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Go to this post if you’re looking for advice on how to use a journal in kindergarten.
Last week, I feared I’d have to quit homeschooling Grace. I tried to wrap my mind around the logistics of sending a 4-year-old to kindergarten in the public school, and whether they’d even accept her as a transfer from the cyber school at this point in the school year and at her young age.
I was all torn up.
Grace was refusing to do school. She didn’t want to do it; I couldn’t make her. The point of contention was her kindergarten journal.
Until last week, the writing portion of Grace’s homeschool day was reviewing the letters of the alphabet and practicing writing each one. She had been looking forward to the end of that awful handwriting practice with glee.
Unfortunately, what follows handwriting practice is actual writing.
She was angry and sad and tired.
I thought I was done with this stupid writing stuff! she wailed, frustrated tears streaming down her cheeks.
I tried to explain that practicing the letters is the only way to learn to write, and that writing is a good thing, and that I write for my job.
She wanted none of it. She put her head down on the journal, and she sobbed.
Eventually, she lifted her head up, and she said, I’m not going to write in this journal. I don’t know what to write about and I don’t want to do it and I’m not going to do it.
And then she kicked her sister.
I don’t remember how it came to pass that she used a green marker to write I DONT KNOW in very large letters on the first page of her journal. I remember spelling the words for her, but not what transpired between kicking Allie and Grace agreeing to write something.
I didn’t even try to do school with her for five days after that. I was afraid of wrecking our beautiful homeschool life.
The one that exists mostly in my mind.
Off and on during the last week, I planted seeds like, “This is something you could write about in your journal!” and “Would you like me to get your journal so that you could draw a picture of this?” She always said no or ignored me, but I kept up with it.
Grace borrowed a book called Fancy Nancy: Explorer Extraordinaire! from the library on Friday, and she curled up on my lap over the weekend to read it.
By the third page, Nancy was writing in a NATURE JOURNAL! I almost squealed with delight as I pointed out the text that was typed in the book and the text that was Nancy’s handwriting IN HER JOURNAL!
“Grace! Look! Nancy saw a ladybug! Listen to what she wrote about it! And look! Here’s the photograph she took of it! She pasted into her journal! Oh, Grace! Look at this! JoJo scribbled in Nancy’s journal! I bet she wants to be a big girl who can write just like you and Nancy!” I was very emphatic and eager.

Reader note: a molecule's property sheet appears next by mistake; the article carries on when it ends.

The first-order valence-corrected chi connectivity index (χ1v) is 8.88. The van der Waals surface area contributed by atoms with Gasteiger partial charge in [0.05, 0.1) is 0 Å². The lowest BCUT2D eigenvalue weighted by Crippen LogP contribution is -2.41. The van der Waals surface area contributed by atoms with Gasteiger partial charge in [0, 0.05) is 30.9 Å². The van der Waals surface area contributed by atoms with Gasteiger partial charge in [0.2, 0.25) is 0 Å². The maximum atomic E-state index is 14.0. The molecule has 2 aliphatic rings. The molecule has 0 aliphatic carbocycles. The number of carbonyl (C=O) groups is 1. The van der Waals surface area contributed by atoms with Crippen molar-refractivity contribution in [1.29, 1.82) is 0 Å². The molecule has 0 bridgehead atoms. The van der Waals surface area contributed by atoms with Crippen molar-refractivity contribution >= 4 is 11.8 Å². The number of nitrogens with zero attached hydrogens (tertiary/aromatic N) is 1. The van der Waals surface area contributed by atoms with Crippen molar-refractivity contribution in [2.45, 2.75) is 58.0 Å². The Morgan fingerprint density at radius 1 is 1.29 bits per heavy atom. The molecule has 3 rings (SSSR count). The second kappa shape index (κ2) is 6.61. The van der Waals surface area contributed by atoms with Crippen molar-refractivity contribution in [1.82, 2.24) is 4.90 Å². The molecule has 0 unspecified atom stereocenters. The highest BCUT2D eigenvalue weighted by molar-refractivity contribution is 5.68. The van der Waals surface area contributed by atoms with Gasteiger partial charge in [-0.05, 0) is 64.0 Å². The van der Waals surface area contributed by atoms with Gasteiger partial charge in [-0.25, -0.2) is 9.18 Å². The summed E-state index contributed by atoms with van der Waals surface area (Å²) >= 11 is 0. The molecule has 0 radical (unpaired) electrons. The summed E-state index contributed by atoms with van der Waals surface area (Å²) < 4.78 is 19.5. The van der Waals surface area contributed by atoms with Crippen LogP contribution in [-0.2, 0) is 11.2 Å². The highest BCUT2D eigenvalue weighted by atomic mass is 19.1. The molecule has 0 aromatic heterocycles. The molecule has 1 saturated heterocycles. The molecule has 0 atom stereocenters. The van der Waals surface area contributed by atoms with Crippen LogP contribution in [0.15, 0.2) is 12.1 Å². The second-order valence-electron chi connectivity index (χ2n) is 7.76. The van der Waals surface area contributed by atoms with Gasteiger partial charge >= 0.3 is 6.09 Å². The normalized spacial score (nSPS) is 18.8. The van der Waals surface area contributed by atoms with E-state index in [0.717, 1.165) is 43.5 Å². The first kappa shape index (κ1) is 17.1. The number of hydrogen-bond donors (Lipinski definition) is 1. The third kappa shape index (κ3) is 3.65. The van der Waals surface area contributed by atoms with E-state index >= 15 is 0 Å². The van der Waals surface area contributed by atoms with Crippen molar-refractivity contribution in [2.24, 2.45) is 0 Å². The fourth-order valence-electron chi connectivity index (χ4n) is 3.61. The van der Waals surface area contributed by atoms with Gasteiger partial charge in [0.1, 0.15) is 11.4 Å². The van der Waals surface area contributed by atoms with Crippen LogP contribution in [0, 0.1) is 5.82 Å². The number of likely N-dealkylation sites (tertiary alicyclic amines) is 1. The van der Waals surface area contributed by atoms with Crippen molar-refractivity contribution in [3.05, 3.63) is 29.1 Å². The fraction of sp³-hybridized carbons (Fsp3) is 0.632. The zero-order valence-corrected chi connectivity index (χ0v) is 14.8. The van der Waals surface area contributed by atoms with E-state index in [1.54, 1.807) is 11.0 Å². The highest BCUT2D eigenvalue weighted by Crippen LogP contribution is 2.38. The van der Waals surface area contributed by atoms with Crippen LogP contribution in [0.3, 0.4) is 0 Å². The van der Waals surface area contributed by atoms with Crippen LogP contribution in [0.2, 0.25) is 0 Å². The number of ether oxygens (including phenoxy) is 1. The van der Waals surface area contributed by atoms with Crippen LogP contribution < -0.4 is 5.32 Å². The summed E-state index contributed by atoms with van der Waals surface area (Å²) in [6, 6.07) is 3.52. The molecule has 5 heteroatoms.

She asked a lot of questions while we read, but Grace never mentioned her own journal.
Yesterday, Grace said, Do you think Allie would scribble in my kindergarten journal? I said that she probably would because she would like to be able to write like Grace.
Grace didn’t respond, just looked at me with one eyebrow raised a little. She was thinking, but she didn’t say another word.
Today, I brought out the journal at the beginning of our school time.
I know what I want to write! she said, beaming.
I asked if she wanted to write the date or if I should do it.
I have a lot to write about, so maybe you should write the date.
I wrote the date and handed her the journal. She asked me to help her in sounding out the letters in I am so happy.
I explained that we normally write with one capital letter and the rest lowercase. It was the first time I’d ever explained the use of capital and lowercase letters.
To my surprise, she kept writing. I made A photo of the cactus, she wrote, and then she looked up at me.
I wrote a lot, Mom.
“You sure did. Do you want to say anything else?”
Well, yeah, but… her voice trailed off. (I should get a video one day of her yeah, buuut.)
“Would you like me to finish the sentence for you?”
When I finished transcribing her sentence, I handed the journal back, and Grace drew a picture of the photo she’d worked on earlier. Here’s her finished journal entry:
Because it was something she did on my phone, I can include the picture she wrote about. I took this photo a few weeks ago; it’s the flower on my Christmas cactus. Grace found it, imported it to the Pixlr-o-matic app, used a filter, added a decoration, and finished it with a frame. She was very pleased with her finished picture.
Grace isn’t the only person who’s so happy.
© 2012, Tara Ziegmont. All rights reserved.